The shop owners are all very personable and friendly. One woman had a comment or enthusiasm about every single handbag that I took off of the shelf. While this might seem a little annoying or invasive, it actually helped me make a decision, and I started to wonder why it was that all American retail workers couldn’t be this enthusiastic. Then I remembered my days of working retail, and I instantly had the answer: American shoppers weren’t as enthusiastic either.
Parisians shop with reckless abandon. Everything must be tried on and pranced about the store in before decisions can be made. Sales associates begged shoppers to come out in whatever they were trying on and show everyone in the store-all stores are tiny, by the way-so that every opinion could be voiced and considered before handing over the Visa. It was like communal shopping, with every article of clothing acting as a catalyst for conversation.
Sometime during the day, dad and I made time for a beautiful 4-mile through the Tuileries Gardens, past the Louvre courtyard and right on to the necessary grocery shopping trip. Some exercise was needed to burn off my newly adopted diet of “breadcheesewine” morning noon and night. Paris is definitely a running-friendly city; the sidewalks are wider and generally less crowded than other cities, making them easy to navigate at a faster pace. This was a fun and healthy way to see the city on a really nice day.
The nightly trip was in to the trendy streets of Le Marais, a less-touristy area with boutiques and restaurants off the beaten path. I would have spent more time during daylight in Le Marais…there was a lot to be seen that we didn’t get the chance to explore. We ended the night with a trip to the American tourist trap, the Shakespeare and Co. bookstore. This is a must-see for anyone who likes shelves upon shelves of books, creaky staircases leading to elusive reading rooms, or friendly shop-cats that lurk between the stacks (and scare the crap out of those who DON’T like friendly shop-cats…upon first encounter, at least).
Day 5: What’s Open on New Year’s Eve Around Here…?
You’ll note that not a single museum has been mentioned thus far, minus the courtyard of the Louvre. Before you cast my family and I off as uncultured, hungry, materialistic swine, please note that we spent a combined five hours in museums on this day.
We decided to skip the Louvre, since the lines and never-ending rooms weren’t quite worth seeing the reportedly tiny Mona Lisa. We bee-lined for the Musee d’Orsay, where impressionism, a longtime family favorite, awaited us.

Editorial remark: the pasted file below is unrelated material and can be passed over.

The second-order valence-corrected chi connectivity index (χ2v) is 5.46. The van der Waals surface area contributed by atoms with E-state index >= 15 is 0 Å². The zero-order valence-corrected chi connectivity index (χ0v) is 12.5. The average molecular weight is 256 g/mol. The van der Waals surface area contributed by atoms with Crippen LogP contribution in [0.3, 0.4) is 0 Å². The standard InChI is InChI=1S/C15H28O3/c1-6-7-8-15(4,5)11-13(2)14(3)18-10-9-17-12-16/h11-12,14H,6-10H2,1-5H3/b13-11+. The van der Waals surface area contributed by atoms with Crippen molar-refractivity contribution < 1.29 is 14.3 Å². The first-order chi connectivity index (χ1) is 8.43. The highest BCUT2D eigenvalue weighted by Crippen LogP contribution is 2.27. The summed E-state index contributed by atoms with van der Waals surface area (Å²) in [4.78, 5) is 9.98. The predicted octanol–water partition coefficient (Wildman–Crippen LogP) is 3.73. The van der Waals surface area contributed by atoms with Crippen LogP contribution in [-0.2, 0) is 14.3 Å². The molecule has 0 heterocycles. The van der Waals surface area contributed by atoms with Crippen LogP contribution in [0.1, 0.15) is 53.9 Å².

The works of Monet, Manet, Van Gogh, Degas and Pissarro are breathtaking in person. I had never been so stunned in my whole life. I have no words to do the d’Orsay justice. Please go.
We also visited the Musee l’Orangerie, where Monet’s Water Lilies resides. We were also in town during the American Gothic exhibit, and got the chance to see the depressed farmer and his concerned wife for real. This was their first time outside of the United States too. The l’Orangerie was small and a great addition to our other studies of Monet from earlier in the day. Seeing this in conjunction with the d’Orsay was perfect.
As previously mentioned, it was New Year’s Eve. We booked late night reservations at a rustic, rennaissance-style restaurant on the island, and then went home to cozy up with macarons and champagne to watch the countdown. From our sixth-story walkup, we were able to see the fireworks not only from the Arc d’Triomphe, but from Montmartre’s Sacre-Coeur and from Le Marais as well. This was easily the coolest way I’d ever rung in a new year.
Day 6: Crap, What Did We Miss?
We decided that seeing the Eiffel Tower would probably be smart, since people were most likely going to ask what it looked like in person. We made our way over to the crowded area, and decided the New Year’s Day line to witness it from within the gates was too much to tackle. We made our way to the Arc d’Triomphe, took touristy pictures, and then waltzed down the upper half of the Champs-Elysees, passing through multiple security checkpoints and aggressive pat-downs that made us feel QUITE safe. These essential parts of any Paris trip are essential for a reason: they’re really fun. The Arc and the Tower are both spectacular feats of architecture, and the Champs-Elysees is vibrant. This was a great way to say thank you and goodbye to the beautiful city that had housed us and wowed us for the past six days.
Our last supper was to be the climactic food event of the week. We chose the trendy Lilot-Vache, a restaurant that had been taunting and teasing us, ridden with unavailability and a menu posted outside that we would drool over with every passing-by. Their raspberry grilled duck tenderloin was one of the best meals I had eaten all week. We rolled ourselves out of the restaurant and went back home to pack for the long day of travel that faced us the next morning.
- The Champs-Elysees
- The Louvre Courtyard
- The Tower and the Arc
- Normandy-take the early train and watch the sun rise over the French countryside!
- Shakespeare and Co.
- Le Marais
- Musee d’Orsay and l’Orangerie
- The Tuileries Gardens
Tips for the trip:
- Any restaurant you walk past is going to be delicious.
- Avoid tourist traps, especially during the holidays: you’ll probably be overpaying for whatever it is you are doing, so use that money to do something that isn’t as tourist-y.
- When in doubt, walk. When in heels, call an Uber.
- River cruises are way more fun than they look.
- Try to speak French first. It’s respectful, and while getting your words a little messed up is amusing for your French counterparts, it also makes you look endearing, and not ignorant.
- Shop in stores that don’t exist in your home country.
- Always dress for the occasion. Don’t leave the house in sweatpants.
- Always prepare for the occasion. Don’t leave the house without a camera or a wall-outlet adapter.
- Don’t be afraid to get a little lost!